Why Would You Podcast?

by Laurel Sindewald and Anne Giles

If Charles Dickens were alive today, this pioneer of the “serial publication of narrative fiction” would be podcasting and we’d be waiting to listen to each installment of his story like we do for the next Harry Potter book.

Anne recording a podcast episode

The Oxford Dictionary tells us “podcast” is a blend of “iPod” + “broadcast.” It’s a “digital audio file made available on the Internet for downloading to a computer or portable media player, typically available as a series, new installments of which can be received by subscribers automatically.”

Why would you podcast?

Because you’ve got a story to tell and you can tell it with your own voice.

BBC’s podcast, The Forum, published an episode just last year titled The Power of the Human Voice, discussing and demonstrating the influence of the human voice in communication and identification. In this episode, The Forum interviews three guests. Peter French, a professor and an internationally recognized expert in voice and acoustic forensics, speaks to the qualities and components of voices that can be isolated to track down and identify criminals. He also agrees with Anna Devin, an opera singer who shares how the human voice provides a spiritual connection, an almost primal, emotional connection in a way that is not yet measurable, and therefore unstudied by science. Diana Deutsch, their third guest, speaks to the importance of intonation in public speakers, and that intonation alone can affect an audience just as much as the content.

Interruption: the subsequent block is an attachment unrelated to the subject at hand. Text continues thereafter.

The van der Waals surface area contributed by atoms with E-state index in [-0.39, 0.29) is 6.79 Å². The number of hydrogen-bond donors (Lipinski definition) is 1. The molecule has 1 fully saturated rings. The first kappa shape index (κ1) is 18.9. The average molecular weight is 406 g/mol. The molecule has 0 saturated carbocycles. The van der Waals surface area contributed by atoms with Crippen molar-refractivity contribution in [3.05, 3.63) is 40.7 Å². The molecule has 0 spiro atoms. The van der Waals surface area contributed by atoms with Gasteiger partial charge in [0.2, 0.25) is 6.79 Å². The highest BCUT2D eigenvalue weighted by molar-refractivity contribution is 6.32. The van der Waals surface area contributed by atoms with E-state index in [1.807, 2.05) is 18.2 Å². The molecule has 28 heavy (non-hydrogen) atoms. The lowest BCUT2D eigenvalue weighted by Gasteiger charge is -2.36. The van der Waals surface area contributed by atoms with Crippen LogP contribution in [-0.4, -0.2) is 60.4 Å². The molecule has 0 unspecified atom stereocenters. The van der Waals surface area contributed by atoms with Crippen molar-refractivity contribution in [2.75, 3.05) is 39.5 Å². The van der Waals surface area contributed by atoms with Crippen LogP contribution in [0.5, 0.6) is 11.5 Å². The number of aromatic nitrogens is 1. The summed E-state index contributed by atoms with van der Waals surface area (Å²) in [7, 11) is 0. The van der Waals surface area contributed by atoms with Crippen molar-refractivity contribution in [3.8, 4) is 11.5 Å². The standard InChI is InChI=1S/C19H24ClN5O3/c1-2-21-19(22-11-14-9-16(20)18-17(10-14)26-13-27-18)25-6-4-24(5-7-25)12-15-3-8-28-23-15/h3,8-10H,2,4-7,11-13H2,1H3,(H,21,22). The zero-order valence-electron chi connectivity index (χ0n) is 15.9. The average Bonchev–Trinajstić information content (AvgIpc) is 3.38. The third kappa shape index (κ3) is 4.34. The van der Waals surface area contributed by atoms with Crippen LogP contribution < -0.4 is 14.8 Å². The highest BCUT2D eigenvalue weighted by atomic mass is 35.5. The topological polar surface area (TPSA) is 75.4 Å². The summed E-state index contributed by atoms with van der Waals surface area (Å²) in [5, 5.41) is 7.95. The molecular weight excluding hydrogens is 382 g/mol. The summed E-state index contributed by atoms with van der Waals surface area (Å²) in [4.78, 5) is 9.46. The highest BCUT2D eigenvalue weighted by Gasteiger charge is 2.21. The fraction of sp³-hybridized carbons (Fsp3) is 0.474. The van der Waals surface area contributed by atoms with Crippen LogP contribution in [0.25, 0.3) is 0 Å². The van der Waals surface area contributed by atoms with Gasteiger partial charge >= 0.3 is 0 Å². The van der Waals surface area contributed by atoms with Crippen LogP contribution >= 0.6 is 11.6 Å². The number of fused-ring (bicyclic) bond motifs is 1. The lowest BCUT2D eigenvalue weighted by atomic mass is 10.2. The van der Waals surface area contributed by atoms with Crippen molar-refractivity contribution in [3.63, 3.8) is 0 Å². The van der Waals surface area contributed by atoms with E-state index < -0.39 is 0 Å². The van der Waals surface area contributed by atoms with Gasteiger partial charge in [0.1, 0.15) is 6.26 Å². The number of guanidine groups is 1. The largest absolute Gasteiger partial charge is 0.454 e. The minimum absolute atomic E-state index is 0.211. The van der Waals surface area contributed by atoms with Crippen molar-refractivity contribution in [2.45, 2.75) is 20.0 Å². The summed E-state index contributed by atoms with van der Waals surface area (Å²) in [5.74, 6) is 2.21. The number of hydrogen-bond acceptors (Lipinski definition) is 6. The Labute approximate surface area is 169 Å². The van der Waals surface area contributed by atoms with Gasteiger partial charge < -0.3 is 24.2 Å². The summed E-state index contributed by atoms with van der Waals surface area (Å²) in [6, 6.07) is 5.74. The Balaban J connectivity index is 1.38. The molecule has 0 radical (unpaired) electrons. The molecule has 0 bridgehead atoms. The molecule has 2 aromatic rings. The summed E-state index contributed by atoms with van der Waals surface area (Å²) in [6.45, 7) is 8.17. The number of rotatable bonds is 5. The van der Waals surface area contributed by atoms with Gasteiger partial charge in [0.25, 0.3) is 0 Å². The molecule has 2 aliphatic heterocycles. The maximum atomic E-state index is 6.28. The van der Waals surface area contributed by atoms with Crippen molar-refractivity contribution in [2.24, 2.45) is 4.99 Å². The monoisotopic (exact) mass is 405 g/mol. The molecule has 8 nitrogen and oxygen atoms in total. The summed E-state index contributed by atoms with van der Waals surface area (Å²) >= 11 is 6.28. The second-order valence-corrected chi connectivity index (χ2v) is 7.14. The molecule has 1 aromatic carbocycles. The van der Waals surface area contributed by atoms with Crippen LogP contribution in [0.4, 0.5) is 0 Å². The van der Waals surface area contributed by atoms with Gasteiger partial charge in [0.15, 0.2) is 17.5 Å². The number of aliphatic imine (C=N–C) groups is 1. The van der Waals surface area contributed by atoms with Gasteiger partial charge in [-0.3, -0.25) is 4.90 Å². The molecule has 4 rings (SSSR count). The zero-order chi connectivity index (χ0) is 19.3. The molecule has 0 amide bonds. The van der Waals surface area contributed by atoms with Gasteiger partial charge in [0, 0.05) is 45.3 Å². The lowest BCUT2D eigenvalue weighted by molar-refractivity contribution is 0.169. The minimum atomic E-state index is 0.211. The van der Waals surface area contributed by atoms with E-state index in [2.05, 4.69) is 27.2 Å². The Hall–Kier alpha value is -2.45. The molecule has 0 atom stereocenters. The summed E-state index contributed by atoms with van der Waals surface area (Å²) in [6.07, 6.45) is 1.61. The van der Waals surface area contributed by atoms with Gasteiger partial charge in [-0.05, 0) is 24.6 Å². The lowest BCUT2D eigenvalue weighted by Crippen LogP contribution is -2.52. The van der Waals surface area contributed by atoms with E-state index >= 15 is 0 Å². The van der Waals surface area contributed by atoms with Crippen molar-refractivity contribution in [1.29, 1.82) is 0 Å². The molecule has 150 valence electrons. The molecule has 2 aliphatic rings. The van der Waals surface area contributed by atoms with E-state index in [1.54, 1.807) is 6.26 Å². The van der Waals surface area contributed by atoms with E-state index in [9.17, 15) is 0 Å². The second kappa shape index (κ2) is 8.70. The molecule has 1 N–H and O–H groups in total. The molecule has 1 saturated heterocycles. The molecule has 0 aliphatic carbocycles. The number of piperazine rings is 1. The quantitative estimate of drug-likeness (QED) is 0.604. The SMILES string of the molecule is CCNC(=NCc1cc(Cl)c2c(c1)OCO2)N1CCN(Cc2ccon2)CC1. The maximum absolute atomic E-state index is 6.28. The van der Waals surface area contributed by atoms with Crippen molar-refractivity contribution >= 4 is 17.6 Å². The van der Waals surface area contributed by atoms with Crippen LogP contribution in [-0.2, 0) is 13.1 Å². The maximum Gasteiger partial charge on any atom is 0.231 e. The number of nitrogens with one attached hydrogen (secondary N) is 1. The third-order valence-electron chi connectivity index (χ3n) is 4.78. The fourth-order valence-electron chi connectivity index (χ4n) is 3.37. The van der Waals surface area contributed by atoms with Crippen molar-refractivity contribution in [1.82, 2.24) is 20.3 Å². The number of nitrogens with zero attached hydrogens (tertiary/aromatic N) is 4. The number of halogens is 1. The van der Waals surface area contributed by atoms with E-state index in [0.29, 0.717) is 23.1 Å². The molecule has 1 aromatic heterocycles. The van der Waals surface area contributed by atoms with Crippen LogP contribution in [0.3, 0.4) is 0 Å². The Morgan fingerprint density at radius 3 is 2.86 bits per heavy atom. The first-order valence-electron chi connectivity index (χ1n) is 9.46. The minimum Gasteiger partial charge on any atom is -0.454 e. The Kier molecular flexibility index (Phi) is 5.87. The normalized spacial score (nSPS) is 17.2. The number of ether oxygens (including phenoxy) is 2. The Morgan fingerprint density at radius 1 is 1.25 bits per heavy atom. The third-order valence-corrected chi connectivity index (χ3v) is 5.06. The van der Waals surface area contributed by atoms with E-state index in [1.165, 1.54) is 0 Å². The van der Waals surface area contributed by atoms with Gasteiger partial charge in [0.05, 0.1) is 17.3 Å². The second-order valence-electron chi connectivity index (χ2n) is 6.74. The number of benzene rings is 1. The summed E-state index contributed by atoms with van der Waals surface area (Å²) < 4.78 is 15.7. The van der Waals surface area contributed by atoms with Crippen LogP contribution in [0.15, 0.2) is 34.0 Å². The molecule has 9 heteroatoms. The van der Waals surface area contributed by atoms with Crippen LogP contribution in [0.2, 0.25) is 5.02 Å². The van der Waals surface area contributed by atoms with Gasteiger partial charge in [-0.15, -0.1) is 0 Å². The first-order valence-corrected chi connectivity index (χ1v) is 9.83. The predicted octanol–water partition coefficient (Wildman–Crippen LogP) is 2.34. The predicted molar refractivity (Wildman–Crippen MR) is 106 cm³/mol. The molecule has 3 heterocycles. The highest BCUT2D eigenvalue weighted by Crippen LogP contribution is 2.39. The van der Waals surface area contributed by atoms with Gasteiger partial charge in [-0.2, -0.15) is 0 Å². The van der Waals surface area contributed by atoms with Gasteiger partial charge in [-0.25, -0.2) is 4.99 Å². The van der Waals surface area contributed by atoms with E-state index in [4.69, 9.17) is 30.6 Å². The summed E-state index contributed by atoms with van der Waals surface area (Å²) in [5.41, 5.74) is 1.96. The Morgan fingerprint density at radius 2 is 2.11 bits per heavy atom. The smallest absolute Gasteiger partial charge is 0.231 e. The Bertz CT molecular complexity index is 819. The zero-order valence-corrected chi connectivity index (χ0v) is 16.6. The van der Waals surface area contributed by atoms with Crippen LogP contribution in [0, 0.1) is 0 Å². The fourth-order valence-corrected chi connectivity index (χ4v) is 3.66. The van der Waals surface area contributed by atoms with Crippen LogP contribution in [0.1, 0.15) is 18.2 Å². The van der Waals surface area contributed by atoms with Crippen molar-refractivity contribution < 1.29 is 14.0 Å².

As a listener, I was struck by how personal their accounts felt, and marveled that the format of their conversation felt far more interesting, inclusive, and engaging than it would have had I merely read their interview. In interviewing Peter French, Anna Devin, and Diana Deutsch in a podcast, The Forum demonstrated the power of the human voice even as they discussed the topic. Podcasts have taught me that I would rather listen, in many cases, than read.

In fact, many people learn best by listening, and these people will be more likely to remember your message if you deliver your content as recorded audio. Other people struggle to see, with either full or partial blindness, and these members of your audience may appreciate audio content even more.

Podcasts also extend your reach by making your content accessible to people who are too busy to sit down and read. Podcasts and audiobooks are gaining in popularity, because they leave their audience free to drive, exercise, or do chores while listening.

Podcasts, like other forms of content marketing, allow you to build rapport with your target market as a company or professional who provides value, even before people buy in as customers. Unlike other forms of online marketing, podcasts allow you to reach your market even after they leave their online devices behind. Listeners will often download podcast episodes to listen to later, on iPods or other mobile devices.

Who can podcast?

  • Authors of self-published books whose readers want to hear the author’s passion for the subject
  • Busy experts who don’t have enough time to speak with all the people who want to talk with them
  • Motivational and inspirational speakers
  • People who can voice opinions
  • Comedians and funny joke tellers
  • Singers and musicians
  • Poets and short story writers
  • Storytellers, and people who would like to preserve family stories for other family members
  • Political, business, and community leaders

Anyone with a message, in other words, can podcast that message to the world.

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